This may be the most important question you should be asking regarding medical malpractice. Unfortunately, if you are reading this, it may already be too late to prevent harm already caused by medical negligence but it might be helpful moving forward.
If you or a loved one are about to get treatment in a hospital, it is important that you understand the risks and the necessary precautions to protect against what can safely be called an epidemic in preventable medical errors.
There are numerous hospital survival guides out there. There are also guides on how to protect yourself more generally from medical negligence. You should review these before you get treatment. The precautions below are only a start. There are many others that may be appropriate in your situation.
Estimated 400,000+ Deaths Per Year by Preventable Medical Error
For a little background on why these measures are necessary, you should know the statistics on medical error. As of 1999, the Institute of Medicine estimated that up to 98,000 patients die each year as a result of preventable medical error. Exponentially more suffer serious injury.
These 1999 numbers now sound quaint. The estimates have grown each year since as this 1999 study resulted in serious study and investigation into the matter. As it stands currently, it is estimated that up to 440,000 patients each year die in hospitals from preventable medical error. Viewing the trends, there seems no reason to expect the numbers to have improved nor to believe they will improve. This is particularly true in light of constant and unrelenting attack on the rights of patients and families by insurance companies and their cronies in Washington.
Steps to Protect Yourself and Loved Ones from Medical Error
In light of these figures, there is a good chance that you too will be the victim of medical error. The good news is that there are steps that you can take to protect yourself. Be aware that it will not be that easy and will take a little work on your part.
1. Do a little research on your medical provider.
You would not buy a car without doing some consumer research. And cars are far more reliable than medical providers.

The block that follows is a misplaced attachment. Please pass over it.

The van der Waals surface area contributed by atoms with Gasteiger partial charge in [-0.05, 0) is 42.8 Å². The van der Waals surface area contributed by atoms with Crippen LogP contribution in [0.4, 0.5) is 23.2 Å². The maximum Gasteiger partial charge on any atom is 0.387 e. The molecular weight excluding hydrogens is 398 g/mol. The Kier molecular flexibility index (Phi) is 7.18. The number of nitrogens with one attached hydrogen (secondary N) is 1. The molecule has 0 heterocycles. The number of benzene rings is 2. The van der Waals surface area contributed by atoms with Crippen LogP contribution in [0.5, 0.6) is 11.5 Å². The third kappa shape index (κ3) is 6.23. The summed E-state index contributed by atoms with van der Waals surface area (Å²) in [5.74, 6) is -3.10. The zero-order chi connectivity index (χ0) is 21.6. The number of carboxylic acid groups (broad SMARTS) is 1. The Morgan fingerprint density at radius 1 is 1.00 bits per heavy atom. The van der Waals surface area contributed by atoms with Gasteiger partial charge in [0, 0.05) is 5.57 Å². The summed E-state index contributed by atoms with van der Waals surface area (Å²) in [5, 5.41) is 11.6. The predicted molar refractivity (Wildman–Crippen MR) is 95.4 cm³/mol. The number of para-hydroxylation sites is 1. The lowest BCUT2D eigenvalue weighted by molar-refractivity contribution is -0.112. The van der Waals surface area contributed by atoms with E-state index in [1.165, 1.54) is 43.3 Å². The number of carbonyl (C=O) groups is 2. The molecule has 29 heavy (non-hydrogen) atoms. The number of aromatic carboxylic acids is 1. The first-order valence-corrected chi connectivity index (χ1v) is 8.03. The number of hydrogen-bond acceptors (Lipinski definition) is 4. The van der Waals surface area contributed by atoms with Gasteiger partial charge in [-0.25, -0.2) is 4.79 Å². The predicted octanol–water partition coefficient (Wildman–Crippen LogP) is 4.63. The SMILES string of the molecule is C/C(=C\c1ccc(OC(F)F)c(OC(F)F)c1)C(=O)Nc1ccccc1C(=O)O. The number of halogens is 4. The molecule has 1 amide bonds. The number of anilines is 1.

2. If you can, bring an advocate to your appointments.
This can be very helpful for any number of reasons. First, they can help take notes. Secondly, if you are sick or medicated, they can help to insure that your needs are addressed and that you understand necessary actions on your part following the appointment. Finally, they can speak up for you when necessary as you may be too sick, groggy or even intimidated by your medical provider to do so yourself. There is indeed strength in numbers.
3. Keep notes of all your medical conditions and symptoms.
The doctor or other medical provider should keep your medical history and should know it. However, this is a major problem where there is a lack of communication and/or a lack of diligence on the part of the medical providers in maintaining and reviewing these records.
4. Bring your prescriptions bottles so that your medication and dosage is reviewed and properly prescribed.
It is estimated that medication errors alone kill thousands of patients every year. Once you receive your prescriptions, read them to make sure they are right. Review them after you get them from the doctor, review them again with the pharmacist, and finally review the packaging once you have received it.
5. Keep notes of all meetings with doctors and other medical providers.
It is recommended that you consider tape recording the meeting. The reason for this is not to trap your doctor. You do this so you do not forget what was said. It is estimated that patients will remember 30% or less of what is said at medical appointments.
6. Mark your surgical site.
The one might and realistically should come as a surprise. Unfortunately, it is a very real risk. Make sure you mark your surgery site yourself. Wrong site surgeries, surgery on the wrong organs, removal of the wrong organs and so on are far too common to ignore.
7. Protect yourself from infections.
Infections in hospitals have reached near epidemic levels. You need to protect yourself to the degree you can. You should not rely on the hospital or its staff to protect you. Some recommended precautions include regular cleaning of your room and furniture, cleaning of instruments before using them on you, changing sheets every day, making sure that all medical providers and staff wash their hands when they enter the room, and other actions necessary to maintain an infection free environment. Unfortunately, you should not have to do this but even casual observation will show you how important this is.
8. Educate yourself.
Educate yourself every step of the way beginning with research on your condition, the symptoms, appropriate medications, possible dangerous drug combinations, and so on. Keep notes and take them with you to all appointments. And back to precaution #1, research your doctor, medical providers and facilities. There are some by whom you simply do not want to be treated.
It may be alarming and it may seem just fantasy but this is no joking matter. 4400,000 deaths, millions more harmed, by preventable medical errors in hospitals alone should tell you otherwise. This it is the reality of medical care in American hospitals.
Do not rely entirely on your doctors and other medical providers to protect you. They won’t. You must protect yourself.